appropriate fee and statement under Sec.  1.97(e) and the examiner 
determines that no item of information in the IDS necessitates 
reopening prosecution. For more information visit the QPIDS Web site at 
www.uspto.gov/patents/init_events/qpids.jsp.
    Comment 25: Several comments proposed giving an applicant a ``safe 
harbor'' so the duty of disclosure for the applicant ends when the 
applicant provides the information to counsel.
    Response: The purpose of the duty of disclosure requirement is to 
ensure that all material information known by the applicant is provided 
to the Office in the manner prescribed by Sec. Sec.  1.97(b)-(d) and 
1.98. Ending that duty upon the submission of the documents to counsel 
could potentially delay or prevent material information from being 
filed with the Office, resulting in, for example, a reduction in patent 
quality or a delay in the patent grant.
    Comment 26: Several comments requested the Office abrogate the duty 
of disclosure. The comments provided numerous reasons, such as 
harmonization with the patent offices that do not have such a duty. In 
the alternative, several comments suggested modifying the materiality 
standard to include only information that is not available to the 
public because most of the information submitted is readily searchable 
public information.

[[Page 74995]]

    Response: The public interest is best served, and the most 
effective and highest quality patent examination occurs, when the 
Office is aware of, and evaluates the teachings of, all information 
material to patentability during examination. Since the applicant is in 
the best position to be aware of material information in the art, it 
serves the public interest to require that the applicant submit this 
information to the Office during examination. Even if this information 
is publicly available, there is no guarantee that the examiner will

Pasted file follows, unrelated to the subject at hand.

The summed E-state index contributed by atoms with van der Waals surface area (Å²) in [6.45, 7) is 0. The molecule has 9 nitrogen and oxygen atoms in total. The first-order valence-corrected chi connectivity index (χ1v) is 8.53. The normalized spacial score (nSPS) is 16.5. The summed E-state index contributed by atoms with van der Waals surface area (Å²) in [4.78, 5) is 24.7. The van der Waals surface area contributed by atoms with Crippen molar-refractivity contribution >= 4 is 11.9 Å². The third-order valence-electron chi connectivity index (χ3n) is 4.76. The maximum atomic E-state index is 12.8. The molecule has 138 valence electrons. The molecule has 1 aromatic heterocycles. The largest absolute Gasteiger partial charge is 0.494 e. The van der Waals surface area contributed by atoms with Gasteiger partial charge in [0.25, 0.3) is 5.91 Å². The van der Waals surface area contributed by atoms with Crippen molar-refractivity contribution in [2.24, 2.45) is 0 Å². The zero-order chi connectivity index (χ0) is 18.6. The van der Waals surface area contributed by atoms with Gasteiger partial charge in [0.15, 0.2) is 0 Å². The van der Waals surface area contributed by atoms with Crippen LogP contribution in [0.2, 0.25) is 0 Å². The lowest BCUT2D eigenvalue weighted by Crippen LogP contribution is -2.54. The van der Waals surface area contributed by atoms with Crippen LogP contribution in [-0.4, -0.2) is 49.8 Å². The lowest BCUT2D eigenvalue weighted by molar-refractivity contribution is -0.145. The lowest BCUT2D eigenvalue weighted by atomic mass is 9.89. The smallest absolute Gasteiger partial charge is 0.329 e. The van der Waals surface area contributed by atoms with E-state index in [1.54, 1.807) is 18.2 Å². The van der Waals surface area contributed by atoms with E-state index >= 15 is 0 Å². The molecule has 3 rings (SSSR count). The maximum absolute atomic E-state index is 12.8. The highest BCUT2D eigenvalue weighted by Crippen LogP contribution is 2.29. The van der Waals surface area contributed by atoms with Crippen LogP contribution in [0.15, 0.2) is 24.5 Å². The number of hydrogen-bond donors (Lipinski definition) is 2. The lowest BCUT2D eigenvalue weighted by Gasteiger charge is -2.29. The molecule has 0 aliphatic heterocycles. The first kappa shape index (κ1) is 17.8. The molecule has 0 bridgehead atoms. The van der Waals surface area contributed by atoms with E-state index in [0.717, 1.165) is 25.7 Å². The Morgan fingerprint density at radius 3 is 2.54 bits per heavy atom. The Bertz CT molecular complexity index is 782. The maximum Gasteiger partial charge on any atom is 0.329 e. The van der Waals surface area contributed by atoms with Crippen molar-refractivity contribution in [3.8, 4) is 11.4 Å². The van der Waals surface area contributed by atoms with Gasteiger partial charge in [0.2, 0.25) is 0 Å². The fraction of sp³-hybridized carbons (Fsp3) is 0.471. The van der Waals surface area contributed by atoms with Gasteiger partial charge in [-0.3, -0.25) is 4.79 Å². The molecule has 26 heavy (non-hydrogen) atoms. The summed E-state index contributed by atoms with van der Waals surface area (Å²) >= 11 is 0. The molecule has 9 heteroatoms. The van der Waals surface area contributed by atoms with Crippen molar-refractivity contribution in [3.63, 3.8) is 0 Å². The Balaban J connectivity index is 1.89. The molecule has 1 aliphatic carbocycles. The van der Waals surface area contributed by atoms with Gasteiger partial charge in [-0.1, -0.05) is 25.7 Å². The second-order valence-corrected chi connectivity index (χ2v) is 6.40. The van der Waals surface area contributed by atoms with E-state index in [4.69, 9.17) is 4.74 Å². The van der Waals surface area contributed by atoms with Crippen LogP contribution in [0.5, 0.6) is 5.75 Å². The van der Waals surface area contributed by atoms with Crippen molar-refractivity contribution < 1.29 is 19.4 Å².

find the information. Further, requiring the examiner to locate this 
information when the applicant is already aware of it unnecessarily 
expends government resources, increases search time, and could reduce 
examination quality. It is also noted that limiting materiality to 
information that is not available to the public would essentially 
abrogate the duty of disclosure because most information that is not 
available to the public is unlikely to meet the prior art requirements 
of 35 U.S.C. 102, hence preventing pertinent prior art from being seen 
by the examiner.
    Comment 27: One comment asked the Office to clarify whether the new 
rules create any duty to investigate.
    Response: Sections 1.56 and 1.555 in the currently proposed rule 
would not create any new or additional duty to investigate. However, 
practitioners and non-practitioners are reminded of the duty under 
Sec.  11.18(b)(2) to make an ``inquiry reasonable under the 
circumstances'' when presenting any paper to the Office.

Rulemaking Considerations

A. Administrative Procedure Act

    This currently proposed rule would harmonize the rules of practice 
concerning the materiality standard for the duty of disclosure with the 
but-for materiality standard for inequitable conduct set forth in 
Therasense. The changes in this currently proposed rule would not alter 
the substantive criteria of patentability. Therefore, the changes in 
this currently proposed rule involve rules of agency practice and 
procedure and/or interpretive rules. See Bachow Commc'ns, Inc. v. 
F.C.C., 237 F.3d 683, 690 (D.C. Cir. 2001) (Rules governing an 
application process are procedural under the Administrative Procedure 
Act.); Inova Alexandria Hosp. v. Shalala, 244 F.3d 342, 350 (4th Cir. 
2001) (Rules for handling appeals were procedural where they did not 
change the substantive standard for reviewing claims.); Nat'l Org. of 
Veterans' Advocates, Inc. v. Sec'y of Veterans Affairs, 260 F.3d 1365, 
1375 (Fed. Cir. 2001) (Rule that clarifies interpretation of a statute 
is interpretive.).
    Accordingly, prior notice and opportunity for public comment are 
not required pursuant to 5 U.S.C. 553(b) or (c) (or any other law). See 
Cooper Techs. Co. v. Dudas, 536 F.3d 1330, 1336-37 (Fed. Cir. 2008) 
(stating that 5 U.S.C. 553, and thus 35 U.S.C. 2(b)(2)(B), does not 
require notice and comment rulemaking for ```interpretative rules, 
general statements of policy, or rules of agency organization, 
procedure, or practice''' (quoting 5 U.S.C. 553(b)(3)(A))). The Office, 
however, is publishing the currently proposed rule for comment to seek